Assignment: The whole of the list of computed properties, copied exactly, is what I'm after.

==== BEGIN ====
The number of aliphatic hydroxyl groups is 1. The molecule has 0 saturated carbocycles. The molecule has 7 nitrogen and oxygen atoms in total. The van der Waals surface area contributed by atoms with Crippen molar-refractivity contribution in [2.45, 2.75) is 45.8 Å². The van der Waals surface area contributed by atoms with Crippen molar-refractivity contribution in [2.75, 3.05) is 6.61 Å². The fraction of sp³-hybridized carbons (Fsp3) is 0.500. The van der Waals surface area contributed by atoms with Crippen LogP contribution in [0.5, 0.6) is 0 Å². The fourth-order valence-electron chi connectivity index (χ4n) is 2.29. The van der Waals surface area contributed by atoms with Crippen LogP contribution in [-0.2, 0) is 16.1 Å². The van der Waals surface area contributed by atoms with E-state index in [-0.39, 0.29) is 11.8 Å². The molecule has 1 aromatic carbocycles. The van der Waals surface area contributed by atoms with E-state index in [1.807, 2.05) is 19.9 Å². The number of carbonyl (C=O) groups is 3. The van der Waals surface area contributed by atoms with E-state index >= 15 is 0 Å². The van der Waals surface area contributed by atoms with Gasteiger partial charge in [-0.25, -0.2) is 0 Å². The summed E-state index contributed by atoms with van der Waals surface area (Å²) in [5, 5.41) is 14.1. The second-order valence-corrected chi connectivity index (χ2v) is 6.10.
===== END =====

The number of aliphatic hydroxyl groups is 1. The molecule has 0 saturated carbocycles. The molecule has 7 nitrogen and oxygen atoms in total. The van der Waals surface area contributed by atoms with Crippen molar-refractivity contribution in [2.45, 2.75) is 45.8 Å². The van der Waals surface area contributed by atoms with Crippen molar-refractivity contribution in [2.75, 3.05) is 6.61 Å². The fraction of sp³-hybridized carbons (Fsp3) is 0.500. The van der Waals surface area contributed by atoms with Crippen LogP contribution in [0.5, 0.6) is 0 Å². The fourth-order valence-electron chi connectivity index (χ4n) is 2.29. The van der Waals surface area contributed by atoms with Crippen LogP contribution in [-0.2, 0) is 16.1 Å². The van der Waals surface area contributed by atoms with E-state index in [-0.39, 0.29) is 11.8 Å². The molecule has 1 aromatic carbocycles. The van der Waals surface area contributed by atoms with E-state index in [1.807, 2.05) is 19.9 Å². The number of carbonyl (C=O) groups is 3. The van der Waals surface area contributed by atoms with E-state index >= 15 is 0 Å². The van der Waals surface area contributed by atoms with Gasteiger partial charge in [-0.25, -0.2) is 0 Å². The summed E-state index contributed by atoms with van der Waals surface area (Å²) in [5, 5.41) is 14.1. The second-order valence-corrected chi connectivity index (χ2v) is 6.10.